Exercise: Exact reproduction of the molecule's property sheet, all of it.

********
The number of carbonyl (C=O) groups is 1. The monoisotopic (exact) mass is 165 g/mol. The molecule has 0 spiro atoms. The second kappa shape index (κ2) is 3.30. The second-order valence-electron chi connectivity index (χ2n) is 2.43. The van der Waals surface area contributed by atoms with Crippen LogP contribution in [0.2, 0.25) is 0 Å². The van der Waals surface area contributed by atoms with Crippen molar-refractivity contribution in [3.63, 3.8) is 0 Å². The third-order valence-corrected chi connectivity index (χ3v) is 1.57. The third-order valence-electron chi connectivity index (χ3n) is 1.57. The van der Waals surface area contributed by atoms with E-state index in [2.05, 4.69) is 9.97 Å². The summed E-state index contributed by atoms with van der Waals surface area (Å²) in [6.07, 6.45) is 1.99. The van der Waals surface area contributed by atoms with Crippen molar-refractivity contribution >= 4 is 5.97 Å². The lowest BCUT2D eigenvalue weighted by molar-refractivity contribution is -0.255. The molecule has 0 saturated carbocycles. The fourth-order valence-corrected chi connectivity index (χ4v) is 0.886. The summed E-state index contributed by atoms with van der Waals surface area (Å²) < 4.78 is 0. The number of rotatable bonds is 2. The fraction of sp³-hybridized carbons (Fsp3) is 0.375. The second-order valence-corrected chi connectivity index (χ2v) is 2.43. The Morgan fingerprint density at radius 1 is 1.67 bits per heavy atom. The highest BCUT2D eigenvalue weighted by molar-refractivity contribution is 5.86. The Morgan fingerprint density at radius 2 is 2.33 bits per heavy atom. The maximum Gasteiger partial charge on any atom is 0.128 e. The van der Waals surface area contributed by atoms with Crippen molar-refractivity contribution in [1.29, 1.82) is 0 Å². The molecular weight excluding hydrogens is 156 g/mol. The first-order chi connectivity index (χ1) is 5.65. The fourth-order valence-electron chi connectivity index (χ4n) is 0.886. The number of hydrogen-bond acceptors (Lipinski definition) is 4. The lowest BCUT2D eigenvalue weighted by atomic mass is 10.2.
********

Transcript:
The number of carbonyl (C=O) groups is 1. The monoisotopic (exact) mass is 165 g/mol. The molecule has 0 spiro atoms. The second kappa shape index (κ2) is 3.30. The second-order valence-electron chi connectivity index (χ2n) is 2.43. The van der Waals surface area contributed by atoms with Crippen LogP contribution in [0.2, 0.25) is 0 Å². The van der Waals surface area contributed by atoms with Crippen molar-refractivity contribution in [3.63, 3.8) is 0 Å². The third-order valence-corrected chi connectivity index (χ3v) is 1.57. The third-order valence-electron chi connectivity index (χ3n) is 1.57. The van der Waals surface area contributed by atoms with E-state index in [2.05, 4.69) is 9.97 Å². The summed E-state index contributed by atoms with van der Waals surface area (Å²) in [6.07, 6.45) is 1.99. The van der Waals surface area contributed by atoms with Crippen molar-refractivity contribution >= 4 is 5.97 Å². The lowest BCUT2D eigenvalue weighted by molar-refractivity contribution is -0.255. The molecule has 0 saturated carbocycles. The fourth-order valence-corrected chi connectivity index (χ4v) is 0.886. The summed E-state index contributed by atoms with van der Waals surface area (Å²) < 4.78 is 0. The number of rotatable bonds is 2. The fraction of sp³-hybridized carbons (Fsp3) is 0.375. The second-order valence-corrected chi connectivity index (χ2v) is 2.43. The Morgan fingerprint density at radius 1 is 1.67 bits per heavy atom. The highest BCUT2D eigenvalue weighted by molar-refractivity contribution is 5.86. The Morgan fingerprint density at radius 2 is 2.33 bits per heavy atom. The maximum Gasteiger partial charge on any atom is 0.128 e. The van der Waals surface area contributed by atoms with Crippen molar-refractivity contribution in [1.29, 1.82) is 0 Å². The molecular weight excluding hydrogens is 156 g/mol. The first-order chi connectivity index (χ1) is 5.65. The fourth-order valence-electron chi connectivity index (χ4n) is 0.886. The number of hydrogen-bond acceptors (Lipinski definition) is 4. The lowest BCUT2D eigenvalue weighted by atomic mass is 10.2.